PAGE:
Hindu professor in Bengal alleges in-laws abducted his Muslim wife, seeks help of Hindutva group and police
A Hindu professor in Bengal’s Durgapur whose Muslim wife was allegedly abducted by his in-laws barely a week after their marriage and detained at her paternal home, has knocked on the doors of a Hindutva group and the police to seek help to get her back.
Soumik Das, assistant professor at National Institute of Technology (NIT), alleged that his in-laws were opposed to their marriage since they are from different religions.
Das wrote to a Hindutva organisation - Singha Bahini - on July 31, the day when he found his wife Sahanara Khatun missing, and sought the organisation’s help to rescue her.
The couple had registered their marriage on July 23 under the Special Marriage Act of 1954. Sahanara Khatun is an assistant professor at a women’s college at Dumdum, in the northern fringes of Kolkata.
In his complaint, Das alleged that his in-laws were pressuring him to either divorce his wife or convert to Islam to save the marriage. Das said he was not agreeable to either option.
A picture of the couple shared by the Hindutva group showed Khatun wearing red vermillion in the parting of her hair and standing beside her husband.
On August 2, Das lodged a complaint with Durgapur police station in West Burdwan district. The police registered a case for kidnapping, abduction and wrongfully confinement and criminal intimidation against Usman Ilias (Das’s brother-in-law) and Bacchu (brother-in-law of Sahanara Khatun).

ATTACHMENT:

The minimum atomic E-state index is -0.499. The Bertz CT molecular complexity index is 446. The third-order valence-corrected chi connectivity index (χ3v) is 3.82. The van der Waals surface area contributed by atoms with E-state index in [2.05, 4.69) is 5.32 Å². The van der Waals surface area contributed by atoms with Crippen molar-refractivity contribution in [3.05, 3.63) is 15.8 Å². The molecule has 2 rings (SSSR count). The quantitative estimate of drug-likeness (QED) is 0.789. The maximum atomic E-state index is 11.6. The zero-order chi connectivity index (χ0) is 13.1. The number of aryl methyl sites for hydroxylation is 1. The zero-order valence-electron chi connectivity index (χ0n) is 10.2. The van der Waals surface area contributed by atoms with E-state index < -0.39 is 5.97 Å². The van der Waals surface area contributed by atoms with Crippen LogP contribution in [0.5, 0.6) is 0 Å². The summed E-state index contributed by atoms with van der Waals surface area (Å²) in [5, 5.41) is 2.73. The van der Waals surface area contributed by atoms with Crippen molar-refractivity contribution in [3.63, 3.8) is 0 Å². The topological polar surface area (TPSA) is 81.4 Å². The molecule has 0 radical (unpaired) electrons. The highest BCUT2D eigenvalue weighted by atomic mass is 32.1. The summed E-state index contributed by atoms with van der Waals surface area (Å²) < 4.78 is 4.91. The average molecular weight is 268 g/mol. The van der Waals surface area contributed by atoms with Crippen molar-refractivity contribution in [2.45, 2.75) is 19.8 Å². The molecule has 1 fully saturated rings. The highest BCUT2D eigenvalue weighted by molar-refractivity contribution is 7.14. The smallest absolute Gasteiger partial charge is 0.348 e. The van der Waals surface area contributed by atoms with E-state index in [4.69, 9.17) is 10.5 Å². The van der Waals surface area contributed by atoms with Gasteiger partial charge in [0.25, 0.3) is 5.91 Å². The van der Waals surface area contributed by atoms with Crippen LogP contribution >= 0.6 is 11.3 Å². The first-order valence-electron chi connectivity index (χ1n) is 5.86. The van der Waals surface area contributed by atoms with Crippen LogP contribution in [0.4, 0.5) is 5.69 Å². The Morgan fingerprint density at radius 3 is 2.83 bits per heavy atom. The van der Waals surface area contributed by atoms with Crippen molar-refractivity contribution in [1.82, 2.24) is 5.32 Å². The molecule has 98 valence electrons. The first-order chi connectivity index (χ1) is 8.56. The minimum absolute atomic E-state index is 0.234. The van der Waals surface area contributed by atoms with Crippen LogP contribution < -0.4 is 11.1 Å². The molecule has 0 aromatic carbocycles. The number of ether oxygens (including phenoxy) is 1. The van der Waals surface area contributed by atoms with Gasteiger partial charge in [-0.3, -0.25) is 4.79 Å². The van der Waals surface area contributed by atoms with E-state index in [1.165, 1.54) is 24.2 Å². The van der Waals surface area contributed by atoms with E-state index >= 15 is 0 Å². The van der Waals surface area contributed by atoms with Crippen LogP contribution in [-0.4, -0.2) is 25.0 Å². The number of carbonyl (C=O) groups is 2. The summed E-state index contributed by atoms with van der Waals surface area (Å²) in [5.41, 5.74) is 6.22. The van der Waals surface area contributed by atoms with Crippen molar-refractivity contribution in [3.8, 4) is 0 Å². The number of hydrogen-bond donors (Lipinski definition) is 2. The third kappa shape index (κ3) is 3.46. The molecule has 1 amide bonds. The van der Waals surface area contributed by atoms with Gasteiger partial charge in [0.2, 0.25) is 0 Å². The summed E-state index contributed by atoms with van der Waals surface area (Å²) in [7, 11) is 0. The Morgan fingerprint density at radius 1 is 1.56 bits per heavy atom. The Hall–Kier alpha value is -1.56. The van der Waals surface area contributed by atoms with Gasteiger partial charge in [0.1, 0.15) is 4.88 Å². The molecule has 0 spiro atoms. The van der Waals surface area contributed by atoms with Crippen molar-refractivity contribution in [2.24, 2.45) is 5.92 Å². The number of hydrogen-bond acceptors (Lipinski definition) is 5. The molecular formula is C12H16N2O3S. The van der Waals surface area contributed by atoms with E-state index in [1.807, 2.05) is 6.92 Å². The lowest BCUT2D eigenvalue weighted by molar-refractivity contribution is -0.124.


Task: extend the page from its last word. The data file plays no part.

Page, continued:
“She is at her parent’s house. When we contacted her, she told us she would tell a court whatever she had to say,” said Goutam Talukdar, officer-in-charge of Durgapur police station.
“I had approached Singha Bahini because they had earlier helped rescue some married women who were kidnapped by their family following inter-faith marriage,” Das said on Friday.
The Singha Bahini is active against what it calls ‘Love Jihad’. Over the past few months, they ‘rescued’ Hindu girls, who eloped with Muslims men and also helped Muslim women tie the knot with Hindu men.
Das claimed in his letter that on July 31, when his wife came out of their residence at the NIT campus for shopping, she was abducted by her in-laws.
Singha Bahini president Devdutta Maji alleged that the family members of Sahanara Khatun were politically influential in Horoa area, more than 200 km away from Durgapur, where she was allegedly abducted from.
“It is unfortunate that an adult is being forced against her will on the matter of choosing her life partner. We would try our best to put pressure on the police and administration,” Maji said.
Khatun or her family members could not be contacted for comments. Khatun’s phone was not reachable.